Instead of seeking to create an atmosphere where He will be glorified (through programs and the like), why not simply bow to His Lordship, His Kingship, His Ownership of The Church, and plug into what He is already doing? I guarantee you, my friend, He is well into doing that which only He can do, and it falls on us through wisdom and discernment and submission to find it and align ourselves with it. No need to “create a church”, for it is not ours to create. It is His. Always has been.

    True, this flies in the face of conventional and institutional Christian rituals and religious expectations, but…it is very doable, believe me. He is our Shepherd. This is His Church. He has given us His Spirit. His Word is in our hearts. It’s time to toss aside the old and familiar things that we have lied to ourselves and said that they matter, and pursue a return to The Book of Acts. It is there we can easily see what His Church really looked like and acted like. Everything else is merely man’s commentary and speculation. And you and I can agree that we have had such failing ideals for way too many years.

    Praying for His wisdom to take you ransom, brother. It will be painful, true. It will be scary and unknown to you. It will be overwhelming, true. But He is with you. You can do this because He can help you to do it.

    • nicky301 says:

      My brother,

      Your words are rich in wisdom and humility, and I thank you for them. Your counsel is echoed by that of our friends at the Union Baptist Assn., who have offered to come along side us, and spend the next six weeks in a time of intensive search…not for God’s hands, to empower our vision, but for His face, that we may discern His will for this body of believers. It will be painful, as we must face and discard our preconceptions; and it will be humbling, as we must acknowledge and repent from the hardness of our hearts; but it is necessary and beneficial, both for ourselves and for the work of the Kingdom. We are headed for a country we have not seen, but He is faithful, and will guide us where He wills.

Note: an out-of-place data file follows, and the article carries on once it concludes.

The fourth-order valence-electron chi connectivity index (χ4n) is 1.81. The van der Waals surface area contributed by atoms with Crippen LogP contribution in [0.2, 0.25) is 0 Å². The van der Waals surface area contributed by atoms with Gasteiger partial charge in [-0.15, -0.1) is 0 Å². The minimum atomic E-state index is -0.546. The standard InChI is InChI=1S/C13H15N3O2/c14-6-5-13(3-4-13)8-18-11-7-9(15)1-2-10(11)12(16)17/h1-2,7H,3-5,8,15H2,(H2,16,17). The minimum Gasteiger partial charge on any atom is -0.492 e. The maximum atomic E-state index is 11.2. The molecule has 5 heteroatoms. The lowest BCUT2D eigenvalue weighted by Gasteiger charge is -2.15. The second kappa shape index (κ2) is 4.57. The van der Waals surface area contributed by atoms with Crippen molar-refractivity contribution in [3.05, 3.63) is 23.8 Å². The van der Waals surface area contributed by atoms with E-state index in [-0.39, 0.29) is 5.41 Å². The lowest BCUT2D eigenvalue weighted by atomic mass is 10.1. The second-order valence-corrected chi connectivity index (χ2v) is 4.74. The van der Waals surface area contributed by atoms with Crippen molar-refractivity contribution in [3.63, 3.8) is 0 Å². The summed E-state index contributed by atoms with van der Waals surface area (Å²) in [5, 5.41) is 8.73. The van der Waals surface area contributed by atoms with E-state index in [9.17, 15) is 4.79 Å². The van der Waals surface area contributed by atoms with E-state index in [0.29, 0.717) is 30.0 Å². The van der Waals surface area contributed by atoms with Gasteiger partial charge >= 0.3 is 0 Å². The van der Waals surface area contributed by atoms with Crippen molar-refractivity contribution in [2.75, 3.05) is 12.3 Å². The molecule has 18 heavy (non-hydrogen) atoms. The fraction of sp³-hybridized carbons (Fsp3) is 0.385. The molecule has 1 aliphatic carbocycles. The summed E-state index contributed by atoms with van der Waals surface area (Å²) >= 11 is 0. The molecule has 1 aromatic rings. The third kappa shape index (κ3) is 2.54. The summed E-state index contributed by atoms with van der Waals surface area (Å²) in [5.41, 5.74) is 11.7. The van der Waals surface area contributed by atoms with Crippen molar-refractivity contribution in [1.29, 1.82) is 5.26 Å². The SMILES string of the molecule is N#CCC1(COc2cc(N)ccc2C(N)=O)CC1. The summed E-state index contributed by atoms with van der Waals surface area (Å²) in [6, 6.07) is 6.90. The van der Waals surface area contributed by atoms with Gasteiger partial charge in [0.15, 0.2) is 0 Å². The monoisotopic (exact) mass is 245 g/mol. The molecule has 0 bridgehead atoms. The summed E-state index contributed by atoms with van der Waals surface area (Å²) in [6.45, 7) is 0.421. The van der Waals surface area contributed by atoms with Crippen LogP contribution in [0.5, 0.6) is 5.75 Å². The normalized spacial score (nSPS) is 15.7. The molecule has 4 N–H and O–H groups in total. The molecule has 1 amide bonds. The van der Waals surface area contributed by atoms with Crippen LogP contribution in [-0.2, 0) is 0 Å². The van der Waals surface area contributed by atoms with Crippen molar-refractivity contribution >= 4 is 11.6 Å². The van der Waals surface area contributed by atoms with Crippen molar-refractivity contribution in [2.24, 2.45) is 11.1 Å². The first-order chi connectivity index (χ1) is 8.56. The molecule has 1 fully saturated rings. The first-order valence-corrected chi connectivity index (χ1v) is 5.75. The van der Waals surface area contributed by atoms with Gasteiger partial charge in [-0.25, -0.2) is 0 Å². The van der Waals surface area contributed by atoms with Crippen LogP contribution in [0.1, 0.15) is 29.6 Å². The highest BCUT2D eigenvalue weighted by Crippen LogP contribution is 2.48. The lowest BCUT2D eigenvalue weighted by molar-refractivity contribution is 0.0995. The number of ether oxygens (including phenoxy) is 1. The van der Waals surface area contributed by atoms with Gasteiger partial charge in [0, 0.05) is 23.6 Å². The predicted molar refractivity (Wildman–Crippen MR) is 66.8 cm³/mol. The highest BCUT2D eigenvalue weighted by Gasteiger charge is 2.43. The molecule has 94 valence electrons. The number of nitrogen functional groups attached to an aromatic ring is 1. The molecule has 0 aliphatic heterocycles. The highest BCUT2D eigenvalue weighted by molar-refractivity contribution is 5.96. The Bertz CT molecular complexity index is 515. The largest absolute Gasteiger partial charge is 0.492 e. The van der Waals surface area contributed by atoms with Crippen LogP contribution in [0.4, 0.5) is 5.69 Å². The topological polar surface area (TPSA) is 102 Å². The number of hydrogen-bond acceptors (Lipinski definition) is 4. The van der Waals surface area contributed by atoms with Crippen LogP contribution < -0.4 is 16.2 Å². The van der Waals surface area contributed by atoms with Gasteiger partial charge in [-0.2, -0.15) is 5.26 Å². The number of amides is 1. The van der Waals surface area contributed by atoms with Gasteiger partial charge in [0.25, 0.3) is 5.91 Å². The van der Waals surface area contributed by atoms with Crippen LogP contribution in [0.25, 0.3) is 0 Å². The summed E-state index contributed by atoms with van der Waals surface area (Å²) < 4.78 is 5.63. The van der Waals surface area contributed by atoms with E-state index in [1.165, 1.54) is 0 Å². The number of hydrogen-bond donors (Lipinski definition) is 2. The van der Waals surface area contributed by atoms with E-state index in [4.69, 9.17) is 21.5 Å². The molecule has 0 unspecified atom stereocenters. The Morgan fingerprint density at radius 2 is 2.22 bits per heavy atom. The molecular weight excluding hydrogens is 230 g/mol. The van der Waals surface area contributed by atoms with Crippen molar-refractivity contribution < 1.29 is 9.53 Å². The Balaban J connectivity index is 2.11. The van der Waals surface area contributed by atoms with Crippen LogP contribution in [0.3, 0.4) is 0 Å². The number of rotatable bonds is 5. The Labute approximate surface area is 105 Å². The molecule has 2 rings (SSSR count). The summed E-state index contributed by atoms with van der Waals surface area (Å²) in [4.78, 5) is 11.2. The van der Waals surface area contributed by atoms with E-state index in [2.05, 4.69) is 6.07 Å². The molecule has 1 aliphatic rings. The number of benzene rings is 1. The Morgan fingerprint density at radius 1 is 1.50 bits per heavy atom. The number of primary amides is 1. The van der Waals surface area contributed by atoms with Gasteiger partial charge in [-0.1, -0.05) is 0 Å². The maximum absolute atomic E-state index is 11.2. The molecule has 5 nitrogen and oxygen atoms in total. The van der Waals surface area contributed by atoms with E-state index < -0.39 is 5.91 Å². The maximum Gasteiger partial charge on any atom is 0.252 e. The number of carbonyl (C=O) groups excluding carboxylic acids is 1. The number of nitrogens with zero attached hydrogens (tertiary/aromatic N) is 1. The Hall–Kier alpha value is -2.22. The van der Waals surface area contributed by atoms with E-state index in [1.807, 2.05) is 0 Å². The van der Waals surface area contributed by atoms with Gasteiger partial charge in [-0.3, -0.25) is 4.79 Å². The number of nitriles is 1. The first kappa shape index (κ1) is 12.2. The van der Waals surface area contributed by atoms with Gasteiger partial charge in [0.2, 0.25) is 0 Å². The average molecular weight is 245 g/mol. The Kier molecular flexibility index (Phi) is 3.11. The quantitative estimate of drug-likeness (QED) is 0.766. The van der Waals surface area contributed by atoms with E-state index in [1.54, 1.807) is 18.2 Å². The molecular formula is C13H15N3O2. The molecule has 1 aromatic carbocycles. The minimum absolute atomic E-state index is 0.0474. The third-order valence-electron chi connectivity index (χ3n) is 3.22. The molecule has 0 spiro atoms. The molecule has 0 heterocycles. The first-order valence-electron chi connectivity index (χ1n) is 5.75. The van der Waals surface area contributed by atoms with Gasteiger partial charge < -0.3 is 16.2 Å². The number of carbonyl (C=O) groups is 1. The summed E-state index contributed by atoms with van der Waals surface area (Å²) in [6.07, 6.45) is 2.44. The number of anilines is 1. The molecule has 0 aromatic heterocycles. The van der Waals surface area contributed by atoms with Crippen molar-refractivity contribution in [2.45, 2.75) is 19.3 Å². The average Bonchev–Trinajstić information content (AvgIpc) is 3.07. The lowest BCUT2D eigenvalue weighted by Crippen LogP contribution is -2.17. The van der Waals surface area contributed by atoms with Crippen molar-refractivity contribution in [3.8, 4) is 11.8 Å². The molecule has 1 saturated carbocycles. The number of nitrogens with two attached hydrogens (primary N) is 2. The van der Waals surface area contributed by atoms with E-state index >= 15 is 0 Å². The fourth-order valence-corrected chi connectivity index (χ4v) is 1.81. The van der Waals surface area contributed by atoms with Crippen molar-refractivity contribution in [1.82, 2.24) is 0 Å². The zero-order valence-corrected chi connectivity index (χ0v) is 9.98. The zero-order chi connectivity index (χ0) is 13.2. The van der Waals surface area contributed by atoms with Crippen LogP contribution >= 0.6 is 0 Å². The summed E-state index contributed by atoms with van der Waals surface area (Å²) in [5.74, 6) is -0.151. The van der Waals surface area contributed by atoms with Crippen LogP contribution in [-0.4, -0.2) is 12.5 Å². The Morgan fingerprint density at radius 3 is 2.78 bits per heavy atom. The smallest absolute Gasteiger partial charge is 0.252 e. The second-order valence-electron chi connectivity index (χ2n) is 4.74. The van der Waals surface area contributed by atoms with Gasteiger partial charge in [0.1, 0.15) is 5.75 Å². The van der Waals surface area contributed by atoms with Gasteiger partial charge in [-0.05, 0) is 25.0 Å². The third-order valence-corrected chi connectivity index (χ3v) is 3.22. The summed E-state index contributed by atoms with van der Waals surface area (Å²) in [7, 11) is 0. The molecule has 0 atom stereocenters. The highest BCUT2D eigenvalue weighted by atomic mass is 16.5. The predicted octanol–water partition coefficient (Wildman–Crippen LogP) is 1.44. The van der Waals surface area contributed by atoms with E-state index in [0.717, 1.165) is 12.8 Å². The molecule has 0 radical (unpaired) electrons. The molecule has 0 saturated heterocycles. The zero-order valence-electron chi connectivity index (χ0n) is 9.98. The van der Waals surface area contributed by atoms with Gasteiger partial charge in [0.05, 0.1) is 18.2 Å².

• Nicky,

        Your response was spot-on and exactly what our Father would have you say! Humility, hardness of heart, preconceptions…all of it was not revealed to you by man’s words, but by His Spirit.

        You said: “…not for God’s hands, to empower our vision, but for His face, that we may discern His will for this body of believers.” THAT was so wise and humble! You are really getting it, Nicky. For what it is worth, my spirit will lift you up for our Father’s strength and guidance in this next phase of your relationship with Him.

        He is looking forward to revealing more and more of Who He is to you and yours, Nicky. He really is.

  2. Clay says:

    Your comments are interesting. I’m sure I know Bert and Ernie. Just not sure who they are. (wink) All of what your various friends say it true. That is all what the church is for. It has little to do with size and more to do with transformation. I’m not sure that we can mass produce discipleship, but that does not mean we have to be small in order to do discipleship. Church, simply is to be salt and light. To bring light into the darkness. In order to do that, it must proclaim, equip, empower, send out, encourage and a host of other thigns. Programs are good if they meet a need. If they meet no need, they need to be rethought or replaced.

    Good writing Nick. I’m pleased, impressed and of course, very proud.

  3. chicagoja says:

    I’d have to have the truth. I like Paul’s writings, but in my opinion they are only superficially true. There is a deeper esoteric wisdom that the great philosophers and mystics shared, a wisdom that is sadly lacking in today’s churches.

    • nicky301 says:

      Which philosophers had access to deeper wisdom than what Paul writes? And what is “esoteric wisdom”? I am curious…don’t think I’ve ever heard his writings called “superficial”…

      • chicagoja says:

        Plato, Socrates, Aristotle etal. I’m referring to the Mysteries of which I believe Paul was a student of. Likewise, Jesus taught in the rabbinic teaching method that was used in biblical times. By that of course I mean the use of parables whereby there was a surface story with a deeper, more enlightened meaning. The disciples even admitted that they themselves could not understand the true teachings of Jesus.